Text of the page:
In the week leading up to the 2017 Masters, American new age media boys No Laying Up took to twitter to encourage suggestions for alternate topics to discuss on their Augusta preview podcast. One twitter user’s response particularly caught my attention for both the black humour and the fall from grace it referenced.
Danny Willett & Sergio Garcia / Image from Getty Images
The suggested topic was “things for Danny Willett to do in Augusta between Friday afternoon and Sunday afternoon”.
As defending champion, of course, Willett would be on Butler Cabin duty, draping the green jacket on his successor’s shoulders, but the obvious implication was that Willett was a certainty to miss the cut and, duty bound, unable to respond in typical professional fashion by getting the “hell outta Dodge.”
Willett duly obliged and had to look beyond Augusta National for weekend entertainment. How he spent his time remains unknown but the complete collapse of his game was of greater interest.
12 months previous, Willett stood on the 16th tee at Augusta National on Sunday – having one of the rounds of his life – but in his mind surely, destined to fall short. Unbeknownst to Willett as he made his walk from the 15th green, something incredible was unfolding at the short but famed 12th hole. Runaway leader Jordan Spieth was in the process of chalking up a quadruple bogey seven.
The lack of large screens and the no cell phone policy mean that leaderboard watching is as much an Augusta tradition as the pimento cheese sandwiches. The roars, the gasps, the “oohs and aahs” that reverberate around the pines become like Chinese whispers, with the scoreboard operators serving to confirm and deny the hopes and fears of the gathered masses.
The patrons surrounding the 16th hole must’ve known something big had happened. For Willett and final-round companion Lee Westwood, the entire dynamic of the situation changed with the deliberate card shuffle of a tournament volunteer.
Suddenly Spieth had plummeted down the board and Willett and Westwood were top and second respectively.
Coming off an improbable eagle at 15, momentum was on Westwood’s side. Much maligned for his failure to come up with the goods when it mattered most, the former world number one was first on deck but his heavy eight-iron came up well short of the flag.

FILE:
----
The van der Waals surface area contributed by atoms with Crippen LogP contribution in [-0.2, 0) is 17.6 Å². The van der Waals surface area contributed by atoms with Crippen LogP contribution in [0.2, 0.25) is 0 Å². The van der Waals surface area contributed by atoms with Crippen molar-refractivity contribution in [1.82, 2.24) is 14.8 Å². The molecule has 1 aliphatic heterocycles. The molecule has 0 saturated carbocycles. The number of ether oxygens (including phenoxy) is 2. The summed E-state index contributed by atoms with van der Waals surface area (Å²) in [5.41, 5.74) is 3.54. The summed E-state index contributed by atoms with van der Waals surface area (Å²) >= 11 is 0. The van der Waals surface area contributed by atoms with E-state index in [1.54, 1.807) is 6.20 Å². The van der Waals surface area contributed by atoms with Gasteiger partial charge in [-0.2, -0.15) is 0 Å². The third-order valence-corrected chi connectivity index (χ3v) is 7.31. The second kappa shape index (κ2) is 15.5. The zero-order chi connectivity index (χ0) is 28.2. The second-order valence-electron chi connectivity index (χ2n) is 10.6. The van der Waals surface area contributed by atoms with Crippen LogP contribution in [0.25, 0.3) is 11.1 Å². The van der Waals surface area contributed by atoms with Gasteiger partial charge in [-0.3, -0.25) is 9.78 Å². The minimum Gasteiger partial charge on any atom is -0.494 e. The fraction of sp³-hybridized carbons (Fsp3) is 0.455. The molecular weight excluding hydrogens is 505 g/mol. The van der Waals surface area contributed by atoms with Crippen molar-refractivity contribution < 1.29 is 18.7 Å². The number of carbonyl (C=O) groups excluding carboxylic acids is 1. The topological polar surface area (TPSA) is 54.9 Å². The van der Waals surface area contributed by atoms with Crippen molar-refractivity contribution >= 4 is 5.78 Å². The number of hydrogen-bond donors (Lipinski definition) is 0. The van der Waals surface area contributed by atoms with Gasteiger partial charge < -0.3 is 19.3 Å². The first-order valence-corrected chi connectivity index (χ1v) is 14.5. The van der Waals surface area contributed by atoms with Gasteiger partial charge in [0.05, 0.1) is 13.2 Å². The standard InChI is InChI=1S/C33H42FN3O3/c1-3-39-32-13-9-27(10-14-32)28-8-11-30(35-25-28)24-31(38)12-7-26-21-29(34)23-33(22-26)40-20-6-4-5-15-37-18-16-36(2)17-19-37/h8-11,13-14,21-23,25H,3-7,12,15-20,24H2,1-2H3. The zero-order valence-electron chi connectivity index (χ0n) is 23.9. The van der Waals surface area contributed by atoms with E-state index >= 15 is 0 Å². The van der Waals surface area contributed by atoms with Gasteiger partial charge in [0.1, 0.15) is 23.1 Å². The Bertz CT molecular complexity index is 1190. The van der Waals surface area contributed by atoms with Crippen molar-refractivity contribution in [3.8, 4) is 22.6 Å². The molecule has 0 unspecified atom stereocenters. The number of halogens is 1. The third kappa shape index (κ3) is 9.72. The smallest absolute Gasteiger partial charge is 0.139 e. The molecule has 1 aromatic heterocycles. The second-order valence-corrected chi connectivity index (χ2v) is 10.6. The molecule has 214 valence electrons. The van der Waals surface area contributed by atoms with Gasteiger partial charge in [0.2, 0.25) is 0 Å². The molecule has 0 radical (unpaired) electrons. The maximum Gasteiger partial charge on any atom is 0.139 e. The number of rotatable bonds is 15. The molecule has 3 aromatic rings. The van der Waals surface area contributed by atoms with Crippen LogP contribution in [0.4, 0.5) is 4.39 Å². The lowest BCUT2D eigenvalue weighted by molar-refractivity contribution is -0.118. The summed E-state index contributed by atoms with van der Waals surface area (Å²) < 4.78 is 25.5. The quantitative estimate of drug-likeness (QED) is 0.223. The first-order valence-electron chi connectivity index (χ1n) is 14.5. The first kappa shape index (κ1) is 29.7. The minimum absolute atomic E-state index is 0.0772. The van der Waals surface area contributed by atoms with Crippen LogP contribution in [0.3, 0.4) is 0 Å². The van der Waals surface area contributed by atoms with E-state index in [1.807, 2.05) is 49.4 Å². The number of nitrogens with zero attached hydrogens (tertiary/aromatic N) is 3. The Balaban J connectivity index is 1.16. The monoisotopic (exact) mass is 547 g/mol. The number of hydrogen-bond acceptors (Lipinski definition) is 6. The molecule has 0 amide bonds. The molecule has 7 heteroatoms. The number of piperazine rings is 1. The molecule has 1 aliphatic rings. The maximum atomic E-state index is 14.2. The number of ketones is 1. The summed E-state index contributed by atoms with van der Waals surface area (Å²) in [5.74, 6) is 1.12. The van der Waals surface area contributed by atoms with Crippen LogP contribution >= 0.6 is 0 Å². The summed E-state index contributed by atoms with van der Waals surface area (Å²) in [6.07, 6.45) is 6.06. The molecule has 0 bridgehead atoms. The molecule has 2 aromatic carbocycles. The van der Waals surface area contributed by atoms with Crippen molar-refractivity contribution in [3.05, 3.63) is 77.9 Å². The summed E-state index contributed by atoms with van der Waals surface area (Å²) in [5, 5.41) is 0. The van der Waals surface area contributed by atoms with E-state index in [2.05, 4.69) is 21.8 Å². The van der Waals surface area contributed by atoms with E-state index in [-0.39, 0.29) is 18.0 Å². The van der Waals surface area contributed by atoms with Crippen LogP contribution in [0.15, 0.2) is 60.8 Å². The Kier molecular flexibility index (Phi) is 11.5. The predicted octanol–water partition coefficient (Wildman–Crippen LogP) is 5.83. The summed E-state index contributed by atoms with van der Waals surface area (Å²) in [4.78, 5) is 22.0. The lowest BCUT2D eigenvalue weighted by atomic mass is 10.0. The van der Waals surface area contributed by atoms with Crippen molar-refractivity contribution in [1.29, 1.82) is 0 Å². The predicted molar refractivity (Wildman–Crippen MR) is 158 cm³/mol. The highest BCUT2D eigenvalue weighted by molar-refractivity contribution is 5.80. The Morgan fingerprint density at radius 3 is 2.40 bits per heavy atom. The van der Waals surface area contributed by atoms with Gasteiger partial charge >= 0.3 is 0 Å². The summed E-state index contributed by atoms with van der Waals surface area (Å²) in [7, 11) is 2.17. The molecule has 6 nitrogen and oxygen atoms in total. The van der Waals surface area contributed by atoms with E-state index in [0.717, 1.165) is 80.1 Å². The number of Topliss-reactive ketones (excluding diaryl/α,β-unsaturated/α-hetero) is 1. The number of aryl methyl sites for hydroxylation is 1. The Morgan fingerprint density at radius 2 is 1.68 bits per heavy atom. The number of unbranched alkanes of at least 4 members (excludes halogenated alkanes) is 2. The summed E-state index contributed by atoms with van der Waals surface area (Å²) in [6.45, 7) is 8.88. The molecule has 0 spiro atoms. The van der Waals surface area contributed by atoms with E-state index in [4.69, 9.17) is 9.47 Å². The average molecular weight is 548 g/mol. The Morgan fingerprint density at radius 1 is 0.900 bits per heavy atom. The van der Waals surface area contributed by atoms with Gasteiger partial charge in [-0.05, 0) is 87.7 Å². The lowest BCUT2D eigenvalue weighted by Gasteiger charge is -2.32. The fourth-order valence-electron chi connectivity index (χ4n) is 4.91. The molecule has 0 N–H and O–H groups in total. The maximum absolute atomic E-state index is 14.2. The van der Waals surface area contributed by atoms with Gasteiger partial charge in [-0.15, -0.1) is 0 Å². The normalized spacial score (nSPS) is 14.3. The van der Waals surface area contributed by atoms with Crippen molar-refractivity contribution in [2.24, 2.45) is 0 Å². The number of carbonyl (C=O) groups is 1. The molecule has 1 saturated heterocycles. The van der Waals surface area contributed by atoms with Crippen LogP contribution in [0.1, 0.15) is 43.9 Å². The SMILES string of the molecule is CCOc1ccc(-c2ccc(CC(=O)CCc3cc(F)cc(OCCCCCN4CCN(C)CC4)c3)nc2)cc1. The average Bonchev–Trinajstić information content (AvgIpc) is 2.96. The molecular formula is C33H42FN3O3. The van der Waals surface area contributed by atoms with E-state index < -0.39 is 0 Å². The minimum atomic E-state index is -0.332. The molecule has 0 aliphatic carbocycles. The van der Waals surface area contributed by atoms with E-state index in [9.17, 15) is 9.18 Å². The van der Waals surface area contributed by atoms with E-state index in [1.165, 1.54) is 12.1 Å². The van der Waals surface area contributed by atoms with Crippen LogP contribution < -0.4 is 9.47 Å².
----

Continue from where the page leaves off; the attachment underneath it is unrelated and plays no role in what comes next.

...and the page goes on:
Next up, and with three holes to play, Danny Willett was suddenly leading the Masters. With immortality beckoning, it was his to lose. The 16th at Augusta National is one of the Georgia plantation’s most famous holes. Site of Tiger Woods’ famous chip – immortalised by Verne Lundquist’s “in your life…” commentary – the 16th hole has provided more hole-in-ones than any other in major championship golf.
That’s not to say it doesn’t bare teeth. Miss left and expect a watery grave, and a miss right is a nigh-impossible up and down. Willett – under the most extreme pressure of his career – hit perhaps the shot of it. Perfect for line, his 9-iron caught the slope short and right, with the ball funnelling towards the hole, ultimately coming to rest about six-feet below the cup.
Westwood three-putted, Willett rolled his home.
With a three-shot lead, two pars would surely get the job done. Masters history is littered with late collapses when victory was within grasp, but with an outward veneer masking the internal butterflies. Willett held it together with considerable aplomb to become the first European to win a green jacket since 1999.
Fast-forward a year and consider that the same Danny Willett that stood tall under the crushing weight of pressure had now become the butt of an otherwise insignificant Twitter user’s joke.
The downward spiral that would ultimately bottom out at 462nd in the world had already begun by the time Willett’s brother penned his controversial Ryder Cup article, but the entire experience may have been the shattering blow to the brittle confidence of somebody struggling to live up to the expectations of a major winner.
Injuries have also played their part. The old adage “beware the injured golfer” pays tribute to the rare occasions where a player performs well in spite of injury or illness, but the truth of the matter is that these feats are the exceptions to the rule. Injuries derail and destroy careers all too often.
Willett has suffered with shoulder, knee, back and neck issues since the pinnacle of his achievements (to date, at least), and though finally pain free in 2018, the long road back has been painstaking.
More missed cuts than weekend pairings suggest that this year has been a rollercoaster ride in more ways than one. Top-10 placings at the Irish and Italian Opens were big steps forward, and top-25s at the Scottish Open and Open Championship were enough to convince Willett that he was back where he belongs.
Like Tiger Woods’ victory in the PGA Tour’s season ending event, Willett’s recent win in the European equivalent had a feel good factor. Redemption comes in all shapes and sizes, but for those who’ve tasted success at the highest level, the demons are only exorcised through winning.
As a past winner, Willett will be in the Masters field next April. Perhaps his weekend plans in Augusta may be a little more traditional this time?